Preprocess packets send to/from interface

Is it somehow possible to intercept packet data just before it reaches an interface, and just after it is received? E.g. preprocess it and send it back on its way?

I wanted to create a custom solution like this great program called vtun. It creates a virtual device that acts as an interface. This enables it to do all sorts of things like traffic compression, encryption, shaping etc.

I was wondering if it can be done easier now (vtun is quite old…). My target OS is Ubuntu 14.04.

Asked By: er453r

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Yes, the Netfilter framework of the Linux kernel is flexible enough to make this possible.

I am not sure what are your expectations by saying “custom solution” and “if it can be done easier now”. I assume you are prepared to write code in order to do low-level packet processing.

The general idea is the following:

  1. Create iptables rules which will pass the traffic from the desired table (filter, nat, mangle) to the user-space, through the QUEUE target.
  2. You will be able to access the packets you sent to the queue by using the libnetfilter_queue library or nfqueue-bindings (if you’re working with Perl or Python).
  3. Process the packets the way you see fit and send them back on their way.

Keep in mind that you will be working with raw IP packets, TCP segments or UDP datagrams (depending on the type of traffic you want to process) and it will be your responsibility to correctly re-assemble the traffic, maintain checksum correctness on packet level and everything else that your operating system’s TCP/IP stack magically takes care of behind the scenes.

If you’re planning to work in Python, I would suggest that you use dpkt or scapy to work with packets or TCP segments. It will make things much more easier.

Answered By: dkaragasidis

Here is a sample code using @dkaragasidis suggestions. It reads the packet data, and passes it along. You can modify the packet in the handler function.

Compile with: -lnetfilter_queue -lnfnetlink

Add rule with (example): sudo iptables -A OUTPUT -p udp --dport 4444 -j NFQUEUE --queue-num 0

Remove rule with (example): sudo iptables -D OUTPUT -p udp --dport 4444 -j NFQUEUE --queue-num 0

Test with: nc -lu 4444 and nc -u YOUR_IP 4444

#include <netinet/in.h>
#include <linux/netfilter.h>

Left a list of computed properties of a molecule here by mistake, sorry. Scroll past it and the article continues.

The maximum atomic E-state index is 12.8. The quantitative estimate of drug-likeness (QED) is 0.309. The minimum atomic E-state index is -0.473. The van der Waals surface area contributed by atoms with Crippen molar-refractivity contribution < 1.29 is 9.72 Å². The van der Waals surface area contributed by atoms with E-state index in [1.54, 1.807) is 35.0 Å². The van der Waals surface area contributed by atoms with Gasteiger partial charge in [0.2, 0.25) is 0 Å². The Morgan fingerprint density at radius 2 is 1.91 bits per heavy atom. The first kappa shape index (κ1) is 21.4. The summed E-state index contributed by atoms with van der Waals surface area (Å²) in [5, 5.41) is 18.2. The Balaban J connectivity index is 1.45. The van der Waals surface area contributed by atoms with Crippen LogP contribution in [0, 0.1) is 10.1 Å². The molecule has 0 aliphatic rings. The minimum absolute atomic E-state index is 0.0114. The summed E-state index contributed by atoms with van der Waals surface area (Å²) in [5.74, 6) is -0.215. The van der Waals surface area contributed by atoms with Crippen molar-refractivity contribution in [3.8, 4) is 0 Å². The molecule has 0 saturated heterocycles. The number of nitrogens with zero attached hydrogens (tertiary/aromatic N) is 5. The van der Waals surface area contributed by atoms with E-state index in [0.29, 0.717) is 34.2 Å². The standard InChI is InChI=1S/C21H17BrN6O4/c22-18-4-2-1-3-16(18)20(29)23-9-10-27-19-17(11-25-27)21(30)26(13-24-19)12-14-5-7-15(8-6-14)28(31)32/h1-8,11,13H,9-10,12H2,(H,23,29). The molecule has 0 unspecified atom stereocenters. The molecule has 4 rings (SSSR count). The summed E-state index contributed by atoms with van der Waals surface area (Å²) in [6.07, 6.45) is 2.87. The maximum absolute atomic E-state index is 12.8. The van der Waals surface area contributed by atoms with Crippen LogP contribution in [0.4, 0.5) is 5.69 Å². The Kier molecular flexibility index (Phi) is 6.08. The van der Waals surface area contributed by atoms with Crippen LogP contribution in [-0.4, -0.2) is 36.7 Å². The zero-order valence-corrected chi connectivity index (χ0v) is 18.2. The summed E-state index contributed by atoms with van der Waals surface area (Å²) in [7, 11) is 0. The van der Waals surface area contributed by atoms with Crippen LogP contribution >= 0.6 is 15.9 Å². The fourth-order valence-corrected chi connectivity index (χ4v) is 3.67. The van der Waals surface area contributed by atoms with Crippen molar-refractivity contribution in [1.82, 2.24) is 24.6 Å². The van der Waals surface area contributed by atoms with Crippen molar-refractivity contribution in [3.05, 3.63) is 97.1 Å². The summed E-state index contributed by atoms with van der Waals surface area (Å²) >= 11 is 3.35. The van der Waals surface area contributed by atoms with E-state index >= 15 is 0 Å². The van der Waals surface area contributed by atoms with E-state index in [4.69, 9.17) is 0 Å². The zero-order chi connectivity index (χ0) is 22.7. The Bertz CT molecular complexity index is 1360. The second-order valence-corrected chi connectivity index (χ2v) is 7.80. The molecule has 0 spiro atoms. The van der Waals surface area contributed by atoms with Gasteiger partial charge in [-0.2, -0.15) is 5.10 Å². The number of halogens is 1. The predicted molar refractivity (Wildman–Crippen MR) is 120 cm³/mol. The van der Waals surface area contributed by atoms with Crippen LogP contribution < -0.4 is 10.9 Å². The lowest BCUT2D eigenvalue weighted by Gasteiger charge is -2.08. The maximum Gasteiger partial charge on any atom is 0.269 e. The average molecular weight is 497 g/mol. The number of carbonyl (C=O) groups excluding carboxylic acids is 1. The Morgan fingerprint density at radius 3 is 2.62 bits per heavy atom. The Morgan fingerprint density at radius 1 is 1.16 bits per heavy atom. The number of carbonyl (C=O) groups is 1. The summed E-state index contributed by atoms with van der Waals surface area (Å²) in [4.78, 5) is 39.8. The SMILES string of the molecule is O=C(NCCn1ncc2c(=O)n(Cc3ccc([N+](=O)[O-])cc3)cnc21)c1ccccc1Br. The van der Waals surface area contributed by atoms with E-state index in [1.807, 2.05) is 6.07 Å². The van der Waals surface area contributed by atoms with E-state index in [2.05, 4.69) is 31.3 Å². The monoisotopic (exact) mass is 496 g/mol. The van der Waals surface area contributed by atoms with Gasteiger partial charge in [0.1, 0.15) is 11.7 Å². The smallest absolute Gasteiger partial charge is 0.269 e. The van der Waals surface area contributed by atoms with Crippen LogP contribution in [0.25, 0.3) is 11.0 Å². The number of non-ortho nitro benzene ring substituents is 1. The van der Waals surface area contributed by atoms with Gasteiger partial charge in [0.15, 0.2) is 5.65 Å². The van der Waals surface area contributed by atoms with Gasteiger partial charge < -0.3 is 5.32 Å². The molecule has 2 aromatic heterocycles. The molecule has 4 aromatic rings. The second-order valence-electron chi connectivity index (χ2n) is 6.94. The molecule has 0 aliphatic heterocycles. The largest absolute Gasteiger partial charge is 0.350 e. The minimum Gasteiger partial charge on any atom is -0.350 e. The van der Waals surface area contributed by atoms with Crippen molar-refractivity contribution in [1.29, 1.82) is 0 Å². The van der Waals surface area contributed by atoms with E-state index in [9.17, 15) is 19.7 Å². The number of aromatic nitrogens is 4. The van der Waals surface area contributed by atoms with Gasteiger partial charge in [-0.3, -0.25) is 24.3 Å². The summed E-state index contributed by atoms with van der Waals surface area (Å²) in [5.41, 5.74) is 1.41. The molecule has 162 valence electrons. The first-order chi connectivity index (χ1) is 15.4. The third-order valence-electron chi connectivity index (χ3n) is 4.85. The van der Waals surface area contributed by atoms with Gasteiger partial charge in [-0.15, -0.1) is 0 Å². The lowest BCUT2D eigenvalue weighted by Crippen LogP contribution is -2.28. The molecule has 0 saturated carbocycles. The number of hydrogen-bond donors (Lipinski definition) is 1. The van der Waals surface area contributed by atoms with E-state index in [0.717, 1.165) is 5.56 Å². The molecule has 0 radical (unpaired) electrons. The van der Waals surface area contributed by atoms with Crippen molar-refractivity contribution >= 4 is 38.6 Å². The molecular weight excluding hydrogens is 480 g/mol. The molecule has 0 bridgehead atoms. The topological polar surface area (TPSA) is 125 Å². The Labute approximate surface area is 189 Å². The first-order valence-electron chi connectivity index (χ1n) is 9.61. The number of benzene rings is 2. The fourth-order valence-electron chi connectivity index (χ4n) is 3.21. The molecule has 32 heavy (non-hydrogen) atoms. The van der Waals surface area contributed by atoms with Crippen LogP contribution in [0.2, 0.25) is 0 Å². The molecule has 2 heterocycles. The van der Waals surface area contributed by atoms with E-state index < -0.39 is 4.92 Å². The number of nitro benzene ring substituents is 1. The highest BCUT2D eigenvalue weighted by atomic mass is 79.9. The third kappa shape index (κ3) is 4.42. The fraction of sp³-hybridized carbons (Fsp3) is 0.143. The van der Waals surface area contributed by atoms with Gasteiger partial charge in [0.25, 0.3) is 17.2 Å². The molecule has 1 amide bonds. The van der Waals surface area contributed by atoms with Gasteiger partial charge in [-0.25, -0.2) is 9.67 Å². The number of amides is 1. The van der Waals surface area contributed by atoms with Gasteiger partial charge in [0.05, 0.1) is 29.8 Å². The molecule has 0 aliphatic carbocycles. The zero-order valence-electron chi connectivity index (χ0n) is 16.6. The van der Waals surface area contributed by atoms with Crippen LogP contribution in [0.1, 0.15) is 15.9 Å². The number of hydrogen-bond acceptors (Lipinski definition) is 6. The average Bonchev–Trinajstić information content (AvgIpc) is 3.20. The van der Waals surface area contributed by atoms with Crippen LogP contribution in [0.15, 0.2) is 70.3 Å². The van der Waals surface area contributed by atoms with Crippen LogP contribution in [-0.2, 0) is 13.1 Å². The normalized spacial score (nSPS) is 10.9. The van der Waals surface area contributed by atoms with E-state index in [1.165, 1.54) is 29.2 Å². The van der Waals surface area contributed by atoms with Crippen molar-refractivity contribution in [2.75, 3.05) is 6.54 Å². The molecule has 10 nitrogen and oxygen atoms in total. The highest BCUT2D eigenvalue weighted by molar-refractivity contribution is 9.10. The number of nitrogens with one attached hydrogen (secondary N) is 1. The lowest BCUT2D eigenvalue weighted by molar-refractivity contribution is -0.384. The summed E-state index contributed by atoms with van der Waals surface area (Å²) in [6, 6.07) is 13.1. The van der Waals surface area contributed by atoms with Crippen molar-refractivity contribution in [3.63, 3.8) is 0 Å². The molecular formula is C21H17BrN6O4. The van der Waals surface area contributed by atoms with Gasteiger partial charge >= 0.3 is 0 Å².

#include <libnetfilter_queue/libnetfilter_queue.h>
#include <stdio.h>

int handler(struct nfq_q_handle *myQueue, struct nfgenmsg *msg, struct nfq_data *pkt,   void *cbData) {
    int id = 0;
    struct nfqnl_msg_packet_hdr *header;

    if( header = nfq_get_msg_packet_hdr(pkt) )
        id = ntohl(header->packet_id);

    unsigned char *pktData;

    int len = nfq_get_payload(pkt, &pktData);

    printf("data[ %d ]:n", len);

    int i;
    for (i = 0; i < len; i++)
        printf("%2d 0x%02x %3d %cn", i, pktData[i], pktData[i], pktData[i]);

    printf("n");

    return nfq_set_verdict(myQueue, id, NF_ACCEPT, len, pktData);
}

int main(int argc, char **argv) {
    struct nfq_handle *nfqHandle;
    struct nfq_q_handle *myQueue;
    struct nfnl_handle *netlinkHandle;

    int fd, res;
    char buf[4096];

    // queue connection
    if (!(nfqHandle = nfq_open())) {
        perror("Error in nfq_open()");
        return(-1);
    }

    // bind this handler
    if (nfq_bind_pf(nfqHandle, AF_INET) < 0) {
        perror("Error in nfq_bind_pf()");
        return(1);
    }

    // define a handler
    if (!(myQueue = nfq_create_queue(nfqHandle, 0, &handler, NULL))) {
        perror("Error in nfq_create_queue()");
        return(1);
    }

    // turn on packet copy mode
    if (nfq_set_mode(myQueue, NFQNL_COPY_PACKET, 0xffff) < 0) {
        perror("Could not set packet copy mode");
        return(1);
    }

    netlinkHandle = nfq_nfnlh(nfqHandle);
    fd = nfnl_fd(netlinkHandle);

    while ((res = recv(fd, buf, sizeof(buf), 0)) && res >= 0)
        nfq_handle_packet(nfqHandle, buf, res);

    nfq_destroy_queue(myQueue);
    nfq_close(nfqHandle);

    return 0;
}
Answered By: er453r